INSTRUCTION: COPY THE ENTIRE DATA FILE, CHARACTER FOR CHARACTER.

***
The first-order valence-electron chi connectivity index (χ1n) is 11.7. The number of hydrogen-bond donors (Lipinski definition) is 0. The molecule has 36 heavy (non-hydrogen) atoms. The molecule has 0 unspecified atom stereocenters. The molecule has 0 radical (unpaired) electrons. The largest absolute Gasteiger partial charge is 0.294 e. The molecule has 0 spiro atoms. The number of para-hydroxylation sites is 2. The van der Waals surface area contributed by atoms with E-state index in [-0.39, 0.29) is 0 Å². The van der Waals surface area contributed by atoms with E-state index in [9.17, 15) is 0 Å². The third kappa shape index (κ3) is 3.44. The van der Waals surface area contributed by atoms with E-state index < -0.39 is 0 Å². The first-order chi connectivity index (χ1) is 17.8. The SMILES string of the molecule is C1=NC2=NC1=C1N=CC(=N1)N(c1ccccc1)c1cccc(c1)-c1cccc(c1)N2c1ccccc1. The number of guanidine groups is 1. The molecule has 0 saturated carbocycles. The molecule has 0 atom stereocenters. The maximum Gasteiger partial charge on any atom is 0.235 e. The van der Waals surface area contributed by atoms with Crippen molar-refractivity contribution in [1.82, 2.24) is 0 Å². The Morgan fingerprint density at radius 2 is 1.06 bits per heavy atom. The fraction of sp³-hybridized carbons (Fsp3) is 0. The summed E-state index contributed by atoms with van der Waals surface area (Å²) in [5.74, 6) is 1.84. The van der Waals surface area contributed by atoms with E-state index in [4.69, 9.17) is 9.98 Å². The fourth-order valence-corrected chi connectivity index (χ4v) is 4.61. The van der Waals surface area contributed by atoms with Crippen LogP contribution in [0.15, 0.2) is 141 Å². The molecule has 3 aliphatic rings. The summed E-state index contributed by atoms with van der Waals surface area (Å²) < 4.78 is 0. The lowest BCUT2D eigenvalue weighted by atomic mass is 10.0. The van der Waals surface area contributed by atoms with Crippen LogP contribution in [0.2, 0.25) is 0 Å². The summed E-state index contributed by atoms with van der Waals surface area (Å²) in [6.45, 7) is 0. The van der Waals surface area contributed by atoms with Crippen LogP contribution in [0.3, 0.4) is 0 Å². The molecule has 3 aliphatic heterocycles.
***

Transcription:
The first-order valence-electron chi connectivity index (χ1n) is 11.7. The number of hydrogen-bond donors (Lipinski definition) is 0. The molecule has 36 heavy (non-hydrogen) atoms. The molecule has 0 unspecified atom stereocenters. The molecule has 0 radical (unpaired) electrons. The largest absolute Gasteiger partial charge is 0.294 e. The molecule has 0 spiro atoms. The number of para-hydroxylation sites is 2. The van der Waals surface area contributed by atoms with E-state index in [-0.39, 0.29) is 0 Å². The van der Waals surface area contributed by atoms with E-state index in [9.17, 15) is 0 Å². The third kappa shape index (κ3) is 3.44. The van der Waals surface area contributed by atoms with E-state index < -0.39 is 0 Å². The first-order chi connectivity index (χ1) is 17.8. The SMILES string of the molecule is C1=NC2=NC1=C1N=CC(=N1)N(c1ccccc1)c1cccc(c1)-c1cccc(c1)N2c1ccccc1. The number of guanidine groups is 1. The molecule has 0 saturated carbocycles. The molecule has 0 atom stereocenters. The maximum Gasteiger partial charge on any atom is 0.235 e. The van der Waals surface area contributed by atoms with Crippen molar-refractivity contribution in [1.82, 2.24) is 0 Å². The Morgan fingerprint density at radius 2 is 1.06 bits per heavy atom. The fraction of sp³-hybridized carbons (Fsp3) is 0. The summed E-state index contributed by atoms with van der Waals surface area (Å²) in [5.74, 6) is 1.84. The van der Waals surface area contributed by atoms with E-state index in [4.69, 9.17) is 9.98 Å². The fourth-order valence-corrected chi connectivity index (χ4v) is 4.61. The van der Waals surface area contributed by atoms with Crippen LogP contribution in [0.15, 0.2) is 141 Å². The molecule has 3 aliphatic rings. The summed E-state index contributed by atoms with van der Waals surface area (Å²) < 4.78 is 0. The lowest BCUT2D eigenvalue weighted by atomic mass is 10.0. The van der Waals surface area contributed by atoms with Crippen LogP contribution in [0.2, 0.25) is 0 Å². The summed E-state index contributed by atoms with van der Waals surface area (Å²) in [6.45, 7) is 0. The van der Waals surface area contributed by atoms with Crippen LogP contribution in [0.3, 0.4) is 0 Å². The molecule has 3 aliphatic heterocycles.